Before long, the scale of the huddle tables made this category an option for active learning classrooms. Shifting from "teaching" to "helping students learn" incorporates collaboration, interaction, presentation, communication, and understanding.

The size of the classroom drives the types of physical groups to be accommodated, the visual learning supports to be used, and the information resources to be made available.

It leaves architects and designers with plenty to think about and plenty of opportunity for innovation, because somebody always has something new to bring to the party.

Shaping the Active Classroom Experience
We started thinking about how interactive groups could be put together to give optimum flexibility.

We started with shape. While many clients were only seeing the rectangle as the desk shape, and pushing these rectangles around to form groups, others sought to break out of that mold.

By our example, they were drawn to triangles and organic shapes to charge the space with interactive energy. In essence, interactive shapes for the classroom grew out of our proven collaborative design for the computer conference room.

Modular Table Elements that Make a Variety of Geometric and Organic Shapes
Our first foray into modular organic shapes for flexible arrangement looks like a surfboard. Inspired by the serpentine belt seen in airport luggage carousels, this initial design was manufactured in mirror image versions, featuring concave and convex ends that connect together.

The slip joints could be made into gentle arcs, clusters or straight rows. They were designed to be outfitted with multi-use computer workstations or laptop safes, allowing users access to technology on demand. The unique shape empowered educators to experiment with different activities.

Another organic shape approach was inspired by a flower: five petals surrounding a star-shaped technology hub "stamen." The individual mobile laptop tables in the flower arrangement look like something that could take off for the skies.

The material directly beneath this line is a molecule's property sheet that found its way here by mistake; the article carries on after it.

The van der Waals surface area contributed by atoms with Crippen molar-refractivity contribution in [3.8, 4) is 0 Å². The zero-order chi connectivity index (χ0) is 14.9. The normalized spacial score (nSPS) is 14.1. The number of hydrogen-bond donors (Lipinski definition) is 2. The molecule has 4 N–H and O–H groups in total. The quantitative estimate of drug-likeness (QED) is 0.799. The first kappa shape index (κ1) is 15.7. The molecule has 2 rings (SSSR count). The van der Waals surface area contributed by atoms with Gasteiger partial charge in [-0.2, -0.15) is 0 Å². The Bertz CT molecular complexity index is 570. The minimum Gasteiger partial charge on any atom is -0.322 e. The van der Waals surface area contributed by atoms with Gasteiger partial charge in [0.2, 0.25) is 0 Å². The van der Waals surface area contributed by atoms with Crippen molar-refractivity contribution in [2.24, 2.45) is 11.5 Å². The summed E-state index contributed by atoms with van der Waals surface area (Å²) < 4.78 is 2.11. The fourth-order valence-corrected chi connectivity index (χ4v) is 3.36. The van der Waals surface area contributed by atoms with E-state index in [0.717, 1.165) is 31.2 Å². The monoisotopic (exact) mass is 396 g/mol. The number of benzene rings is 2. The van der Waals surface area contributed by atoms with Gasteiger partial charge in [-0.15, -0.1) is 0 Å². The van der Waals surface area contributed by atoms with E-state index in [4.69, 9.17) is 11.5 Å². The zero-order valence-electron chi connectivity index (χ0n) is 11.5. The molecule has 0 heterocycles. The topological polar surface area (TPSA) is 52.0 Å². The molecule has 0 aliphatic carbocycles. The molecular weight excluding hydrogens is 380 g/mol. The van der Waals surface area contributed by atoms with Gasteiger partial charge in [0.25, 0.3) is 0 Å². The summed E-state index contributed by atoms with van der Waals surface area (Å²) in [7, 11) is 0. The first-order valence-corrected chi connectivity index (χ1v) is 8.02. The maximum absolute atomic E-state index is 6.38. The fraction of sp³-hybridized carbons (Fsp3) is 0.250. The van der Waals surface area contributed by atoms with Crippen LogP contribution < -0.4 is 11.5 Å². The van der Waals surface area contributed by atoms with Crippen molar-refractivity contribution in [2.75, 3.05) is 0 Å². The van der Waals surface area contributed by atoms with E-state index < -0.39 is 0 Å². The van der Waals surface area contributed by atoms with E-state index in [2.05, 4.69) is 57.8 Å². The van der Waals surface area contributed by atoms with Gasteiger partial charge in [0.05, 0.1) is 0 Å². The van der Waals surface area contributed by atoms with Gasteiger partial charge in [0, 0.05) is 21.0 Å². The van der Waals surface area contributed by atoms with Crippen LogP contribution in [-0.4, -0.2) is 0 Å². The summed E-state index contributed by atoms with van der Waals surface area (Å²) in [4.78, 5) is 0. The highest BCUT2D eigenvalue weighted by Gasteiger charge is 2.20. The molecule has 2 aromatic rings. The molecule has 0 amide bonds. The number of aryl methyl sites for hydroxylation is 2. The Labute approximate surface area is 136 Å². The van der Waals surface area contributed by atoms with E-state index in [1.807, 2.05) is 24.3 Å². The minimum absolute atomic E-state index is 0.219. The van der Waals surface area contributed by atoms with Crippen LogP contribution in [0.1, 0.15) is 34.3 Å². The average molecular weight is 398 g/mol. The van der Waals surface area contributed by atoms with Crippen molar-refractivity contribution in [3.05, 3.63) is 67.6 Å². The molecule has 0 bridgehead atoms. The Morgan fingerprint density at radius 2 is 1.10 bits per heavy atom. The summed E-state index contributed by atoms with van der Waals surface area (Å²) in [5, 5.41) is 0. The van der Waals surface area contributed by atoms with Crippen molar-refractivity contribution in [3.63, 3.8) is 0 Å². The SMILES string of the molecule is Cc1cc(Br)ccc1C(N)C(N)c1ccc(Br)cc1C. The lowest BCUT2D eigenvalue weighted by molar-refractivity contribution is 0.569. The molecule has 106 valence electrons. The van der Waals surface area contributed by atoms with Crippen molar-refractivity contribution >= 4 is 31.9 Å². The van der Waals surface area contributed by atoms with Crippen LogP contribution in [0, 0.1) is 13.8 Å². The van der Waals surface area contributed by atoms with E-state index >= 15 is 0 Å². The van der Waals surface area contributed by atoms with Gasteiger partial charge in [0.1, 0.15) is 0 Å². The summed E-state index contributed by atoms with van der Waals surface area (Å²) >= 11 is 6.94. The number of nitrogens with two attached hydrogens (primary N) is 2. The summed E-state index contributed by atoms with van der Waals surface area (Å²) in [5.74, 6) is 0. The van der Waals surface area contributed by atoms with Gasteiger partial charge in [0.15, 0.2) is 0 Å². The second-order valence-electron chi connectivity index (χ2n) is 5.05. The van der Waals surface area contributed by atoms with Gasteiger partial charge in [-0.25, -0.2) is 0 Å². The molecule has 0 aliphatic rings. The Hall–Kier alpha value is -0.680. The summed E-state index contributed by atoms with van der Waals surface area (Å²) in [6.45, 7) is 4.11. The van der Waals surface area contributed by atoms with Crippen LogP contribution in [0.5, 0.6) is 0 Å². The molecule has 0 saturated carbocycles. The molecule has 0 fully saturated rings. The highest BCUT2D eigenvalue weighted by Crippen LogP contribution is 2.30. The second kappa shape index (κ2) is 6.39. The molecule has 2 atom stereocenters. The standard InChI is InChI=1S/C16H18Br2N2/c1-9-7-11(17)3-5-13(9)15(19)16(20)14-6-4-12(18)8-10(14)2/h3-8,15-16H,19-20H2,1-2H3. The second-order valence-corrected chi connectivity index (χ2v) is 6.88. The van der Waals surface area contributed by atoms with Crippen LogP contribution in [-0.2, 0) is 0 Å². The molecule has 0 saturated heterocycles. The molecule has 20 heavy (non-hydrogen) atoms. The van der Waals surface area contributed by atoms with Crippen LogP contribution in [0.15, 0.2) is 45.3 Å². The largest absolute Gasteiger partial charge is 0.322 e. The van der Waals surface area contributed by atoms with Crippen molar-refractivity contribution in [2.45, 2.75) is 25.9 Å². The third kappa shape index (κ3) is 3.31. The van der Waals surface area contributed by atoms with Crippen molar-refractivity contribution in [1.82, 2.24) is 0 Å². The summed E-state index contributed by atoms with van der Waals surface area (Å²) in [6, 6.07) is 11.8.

The tables are height adjustable, allowing users to sit or stand for increased engagement. Some teachers use a station as a mobile podium/desk to move around to different whiteboards and displays in the space.

Right triangles become elements for even more flexible arrangements. Our experience indicates that people naturally form interactive pairs and trios around corners. These right triangle elements fit together like origami to form interactive shapes to suit the active learning goals of the space.

Six of a kind form radially symmetric shapes, such as pinwheels and hexagons. Three mirrored pairs form an equilateral triangle, a maple leaf, or abstracts. The arrangements charge the room with creative energy, engagement and productivity.

Units can be scaled larger to incorporate flip-up multi-use displays or all-in-ones, and can be scaled smaller for laptops and BYOD environments.

Finally, there’s the circle, which can be divided into organic shapes that drive engagement and tranquility for focus. The yin-yang design symbolizes energized balance. The nesting flow elements fit into the yin-yang to make an elongated conference table, or expand to make collaborative spaces.

When the circle is divided like a clover, singles and pairs team up around a central technology core that serves power and USB charging. Circular concepts work well in large digital commons areas to support informal group work or independent study.

What's ahead? Our clients will tell us.

The educational content and objectives are always in the driver’s seat. The delivery system—the technology and the furniture—fade into the background, lest they become distractions, frustrations and obstacles to the flow of ideas, communication and understanding.

A team approach wins the day, when educators, interior designers, technology integrators and custom furniture design team collaborate to make each active learning space just a little better. 

John Kessell is marketing | creative director at SMARTdesks and an editorial contributor on subject matter relevant to IT Integration-customized furniture for active learning and collaborative conference spaces, www.smartdesks.com.